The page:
Archive for Tuesday, March 15, 2011

NBA all-star Paul Pierce backs alma mater Kansas in NCAA Tournament

March 15, 2011


Nine-time NBA all-star Paul Pierce, who has played for the Boston Celtics the past 13 seasons, is pleased that Boston University has advanced to the NCAA Tournament for the first time since 2002.

But root for the Terriers against his alma mater, Kansas University, on Friday in Tulsa, Okla.?

Not going to happen.

“I’m in a tough predicament,” Pierce, the Celtics’ captain told “Well, no. It’s not that tough a predicament. Everybody knows I’m a Kansas guy. BU’s season’s going to be over next week. I’m sorry, guys (Terriers). I still love you.”

Pierce is convinced the (32-2) Jayhawks will eliminate the (21-13) champions of the America East Conference.

“I’ll guarantee we won’t lose the first game,” Pierce said, well aware no No. 1 seed has ever lost to a 16.

Boston karma?: Boston University junior guard Matt Griffin watched another school that begins with the letter ‘B’ knock off KU in the first round of the 2005 NCAA Tournament.

Griffin’s brother, John, played for the No. 14-seed Bucknell team that downed No. 3 KU, 64-63, in Oklahoma City.

“It’s something I’ve been watching since I was little,” Griffin, a 5-10, 180-pound junior from Narberth, Pa., told the Boston Globe, referring to the NCAA Tournament. “I would run home from school just to see the first round. My brother played in it for two years, and I was fortunate enough to watch him.

“Finally to get a chance to sit down and actually watch your own school get its name called, it’s an unbelievable feeling.”

Griffin isn’t ruling out a No. 16 seed finally beating a top seed.

“It’s got to happen eventually, so you never know,” Griffin told the Globe.

No fear: America East player of the year John Holland, a 6-5 senior from Bronx, N.Y., said the Terriers will not be in awe of KU.

“We played Kentucky (91-57 loss in Lexington). We played Villanova (82-66 loss in Philadelphia), so I don’t think it has anything to do with (us) being intimidated, it’s just a matter of executing and hopefully you end up with the opportunity to do something special,’’ Holland told the Boston Globe.

Holland averages 19.2 points a game off 38.7 percent shooting. He’s made 73 of 222 threes for 32.9 percent and has made 85.9 percent of his free throws.

Charity work: Bob Ryan of the Boston Globe points out that in BU’s last four games (ending in margins of two, nine, six and two points), BU has attempted 116 foul shots to their opponents’ 44. BU made 87 of those attempts to foes’ 30.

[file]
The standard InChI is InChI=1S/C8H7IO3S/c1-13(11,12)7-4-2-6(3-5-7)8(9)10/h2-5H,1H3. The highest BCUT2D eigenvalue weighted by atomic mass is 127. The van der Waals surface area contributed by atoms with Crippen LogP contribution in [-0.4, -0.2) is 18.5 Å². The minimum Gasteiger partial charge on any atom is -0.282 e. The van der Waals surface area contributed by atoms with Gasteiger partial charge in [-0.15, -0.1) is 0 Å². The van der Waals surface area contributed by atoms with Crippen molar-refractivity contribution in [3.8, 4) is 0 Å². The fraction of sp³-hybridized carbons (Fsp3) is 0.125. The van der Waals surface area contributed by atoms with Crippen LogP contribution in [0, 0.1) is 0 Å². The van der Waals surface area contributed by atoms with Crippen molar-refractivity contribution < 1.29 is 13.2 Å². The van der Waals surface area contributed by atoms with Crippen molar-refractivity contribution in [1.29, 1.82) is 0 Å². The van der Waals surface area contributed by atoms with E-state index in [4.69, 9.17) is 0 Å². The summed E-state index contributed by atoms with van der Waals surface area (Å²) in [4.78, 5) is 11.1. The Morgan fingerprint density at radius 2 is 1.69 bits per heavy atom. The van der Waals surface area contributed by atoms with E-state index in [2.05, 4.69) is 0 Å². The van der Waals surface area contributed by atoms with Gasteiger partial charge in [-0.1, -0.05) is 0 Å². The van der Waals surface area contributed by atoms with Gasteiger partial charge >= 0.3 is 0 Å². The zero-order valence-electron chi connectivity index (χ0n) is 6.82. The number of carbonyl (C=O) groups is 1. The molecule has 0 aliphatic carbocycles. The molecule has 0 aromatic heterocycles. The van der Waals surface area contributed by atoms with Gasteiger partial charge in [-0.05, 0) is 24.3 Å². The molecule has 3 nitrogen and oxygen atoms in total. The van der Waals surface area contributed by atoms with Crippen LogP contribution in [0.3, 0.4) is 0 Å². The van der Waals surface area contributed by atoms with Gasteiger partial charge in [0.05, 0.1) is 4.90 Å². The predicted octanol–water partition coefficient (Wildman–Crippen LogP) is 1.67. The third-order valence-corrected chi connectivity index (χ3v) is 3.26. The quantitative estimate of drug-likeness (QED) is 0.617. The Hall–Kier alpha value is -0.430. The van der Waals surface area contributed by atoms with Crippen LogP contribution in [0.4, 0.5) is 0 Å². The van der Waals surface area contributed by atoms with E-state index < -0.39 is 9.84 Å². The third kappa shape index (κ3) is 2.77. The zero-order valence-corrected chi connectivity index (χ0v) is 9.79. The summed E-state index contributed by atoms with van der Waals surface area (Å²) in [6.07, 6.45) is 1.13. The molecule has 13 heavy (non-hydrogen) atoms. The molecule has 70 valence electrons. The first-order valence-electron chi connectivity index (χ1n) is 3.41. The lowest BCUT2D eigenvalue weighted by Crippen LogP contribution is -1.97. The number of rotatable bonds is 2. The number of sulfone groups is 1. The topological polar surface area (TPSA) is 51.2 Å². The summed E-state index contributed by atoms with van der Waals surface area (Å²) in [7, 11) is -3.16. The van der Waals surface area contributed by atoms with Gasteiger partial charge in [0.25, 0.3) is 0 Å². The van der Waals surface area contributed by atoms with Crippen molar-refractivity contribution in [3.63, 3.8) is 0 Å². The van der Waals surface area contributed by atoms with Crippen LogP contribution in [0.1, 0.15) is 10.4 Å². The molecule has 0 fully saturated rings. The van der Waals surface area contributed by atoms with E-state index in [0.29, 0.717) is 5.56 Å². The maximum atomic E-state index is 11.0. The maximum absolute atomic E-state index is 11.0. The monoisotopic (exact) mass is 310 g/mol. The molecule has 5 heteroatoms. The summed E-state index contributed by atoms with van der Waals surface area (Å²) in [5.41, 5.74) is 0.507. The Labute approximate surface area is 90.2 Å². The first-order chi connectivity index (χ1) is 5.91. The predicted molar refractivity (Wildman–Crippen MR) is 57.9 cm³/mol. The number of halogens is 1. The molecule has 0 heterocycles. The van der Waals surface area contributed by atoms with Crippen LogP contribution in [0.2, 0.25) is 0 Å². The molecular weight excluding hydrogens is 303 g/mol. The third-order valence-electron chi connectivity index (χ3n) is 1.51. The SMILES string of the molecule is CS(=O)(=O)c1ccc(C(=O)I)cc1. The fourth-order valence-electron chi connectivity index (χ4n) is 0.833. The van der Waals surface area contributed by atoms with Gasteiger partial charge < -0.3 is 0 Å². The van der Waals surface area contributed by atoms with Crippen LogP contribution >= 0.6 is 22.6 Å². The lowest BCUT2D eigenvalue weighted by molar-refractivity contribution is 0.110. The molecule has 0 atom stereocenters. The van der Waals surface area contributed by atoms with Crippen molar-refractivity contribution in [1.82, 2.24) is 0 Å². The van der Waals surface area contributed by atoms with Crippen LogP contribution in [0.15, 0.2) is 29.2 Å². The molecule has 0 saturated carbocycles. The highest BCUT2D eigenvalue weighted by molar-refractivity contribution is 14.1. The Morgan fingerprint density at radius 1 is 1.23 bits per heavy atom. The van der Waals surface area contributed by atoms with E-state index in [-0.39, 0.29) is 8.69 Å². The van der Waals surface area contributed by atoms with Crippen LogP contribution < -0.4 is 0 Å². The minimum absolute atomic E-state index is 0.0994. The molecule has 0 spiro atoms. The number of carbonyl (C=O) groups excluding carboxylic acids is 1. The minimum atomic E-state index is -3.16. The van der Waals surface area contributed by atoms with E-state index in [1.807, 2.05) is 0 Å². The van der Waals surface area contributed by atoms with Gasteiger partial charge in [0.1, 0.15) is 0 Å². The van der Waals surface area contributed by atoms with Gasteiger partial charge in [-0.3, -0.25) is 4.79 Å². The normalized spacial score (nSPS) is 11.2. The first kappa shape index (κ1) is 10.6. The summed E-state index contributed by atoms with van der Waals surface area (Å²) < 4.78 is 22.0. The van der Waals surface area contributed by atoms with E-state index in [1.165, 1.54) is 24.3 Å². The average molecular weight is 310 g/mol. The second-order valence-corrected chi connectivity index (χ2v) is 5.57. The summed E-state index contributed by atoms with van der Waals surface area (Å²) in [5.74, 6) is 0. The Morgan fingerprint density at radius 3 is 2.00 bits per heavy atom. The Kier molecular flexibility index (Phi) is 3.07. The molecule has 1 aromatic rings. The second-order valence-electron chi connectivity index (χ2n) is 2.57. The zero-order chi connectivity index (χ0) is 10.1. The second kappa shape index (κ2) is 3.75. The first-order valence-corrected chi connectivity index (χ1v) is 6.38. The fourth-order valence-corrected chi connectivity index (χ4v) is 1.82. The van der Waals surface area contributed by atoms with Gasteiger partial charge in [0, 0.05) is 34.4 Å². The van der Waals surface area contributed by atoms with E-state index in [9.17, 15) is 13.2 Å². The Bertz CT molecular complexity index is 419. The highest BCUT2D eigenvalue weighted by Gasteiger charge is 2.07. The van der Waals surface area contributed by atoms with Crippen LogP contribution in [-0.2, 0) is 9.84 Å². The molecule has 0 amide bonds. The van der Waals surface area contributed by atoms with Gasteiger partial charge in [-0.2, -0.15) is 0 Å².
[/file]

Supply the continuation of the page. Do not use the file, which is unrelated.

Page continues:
“Even Duke doesn’t dream of such an advantage,” Ryan wrote.

Near tragedy involving coach: Boston University coach Patrick Chambers almost died nine years ago.

Then a 31-year-old salesman, Chambers was in a Philadelphia hotel lobby when he bumped into a female former high school classmate, along with her girlfriend and the girlfriend’s husband, who was seated at the lobby bar.

Chambers chatted with the two women, then found himself grabbing his neck after being attacked from behind.

“The friend’s husband was out of his mind drunk, on drugs, too, I think,” Chambers told BU Today. “He thought I was hitting on his wife. He stabbed me twice with a broken vodka glass. I was in the hospital for four or five days. I was a centimeter away from death. It took me a long time to recover mentally.”

Chambers this past preseason showed his players a bag of bloody clothes and a scar that runs several inches down his neck.

“You want to know why I have so much energy, why I act the way I act, why I embrace life, why I love this job, this is why,” he told BU Today, indicating every day he’s happy to be alive. “Maybe the guys didn’t know why I was doing it. I was just trying to reveal who I was, to open up. If they don’t know who you are, they won’t be able to trust you.”

Griffin said he was shocked when his coach pulled out his old, bloody clothes from the day he was attacked.

“It was a very emotional thing for him to talk about, a tough time in his life. I appreciate that he opened up to us,” Griffin told BU Today. “It really showed what he’s been through, and that really meant a lot to us. He was trying to tell us to not take for granted every day that we put on this Boston University uniform, to really cherish every day. You never know what’s going to happen in your life.”


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